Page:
Some of the most prevalent misconceptions regarding the Google Glass have been cleared out. Turns out, the stereotype that all of those who wear Google Glass must be nerds who are wealthy is one that Google is willing to refute. The Web giant revealed that the Google high-tech specs are not exactly set for primetime usage. Google while being interviewed claimed that since Glass appears to be a prototype, the company is doing its best to respond effectively to how users perceive the Google Glass. Around 9 software updates along with 3 hardware updates have been done by Google since the last 11 months. The idea is that when the Glass is launched it is ready for consumer needs and desires to be fulfilled as a technological venture. Just as a prototype created today may seem funny to someone viewing it in the 80’s.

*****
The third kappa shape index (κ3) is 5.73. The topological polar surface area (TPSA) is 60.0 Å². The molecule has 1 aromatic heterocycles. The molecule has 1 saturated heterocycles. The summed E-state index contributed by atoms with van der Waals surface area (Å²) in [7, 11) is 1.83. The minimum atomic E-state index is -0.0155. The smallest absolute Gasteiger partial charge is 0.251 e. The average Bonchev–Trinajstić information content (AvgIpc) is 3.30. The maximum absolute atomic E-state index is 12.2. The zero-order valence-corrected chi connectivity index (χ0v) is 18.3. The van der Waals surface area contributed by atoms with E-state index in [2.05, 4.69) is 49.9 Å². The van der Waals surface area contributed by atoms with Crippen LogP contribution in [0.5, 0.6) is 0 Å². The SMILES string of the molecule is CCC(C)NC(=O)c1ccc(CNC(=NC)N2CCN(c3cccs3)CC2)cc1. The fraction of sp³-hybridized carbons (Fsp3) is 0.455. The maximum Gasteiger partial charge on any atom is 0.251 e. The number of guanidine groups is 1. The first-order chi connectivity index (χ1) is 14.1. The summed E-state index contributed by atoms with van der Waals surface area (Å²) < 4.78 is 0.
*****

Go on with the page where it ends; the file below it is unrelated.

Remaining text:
In regards with Glass Explorers, Google reveals how they are not the conventional geeks one may expect rather belong to different kinds of profession such as zookeepers and even brewmasters. And even though the price of the Google Glass appears to be at $1500, the Explorers are not rich people as one may stereotype them as.
Google also dissuaded the notion that Google Glass was rumored to be a spying device, just as cameras were perceived suspiciously be people when they were introduced in the 19th century. Google said that if indeed it was planning to eliminate privacy through the Google Glass then they could have done a much better job at it. There are after all much more advanced cameras in today’s world that can be used as spying devices. Even though Google Glass has been banned in certain bars and cinemas, Google claims that it has not been banned at all places. However Google does agree that it may not be the best idea to wear the Glass in places such as casinos or lockers, but that the same applies to mobile phone as well. Lastly Google destroyed another myth regarding the device that it causes an obstruction in one’s vision by saying that the Glass is positioned above one’s right eye instead of being in front of it.
Source: PC Mag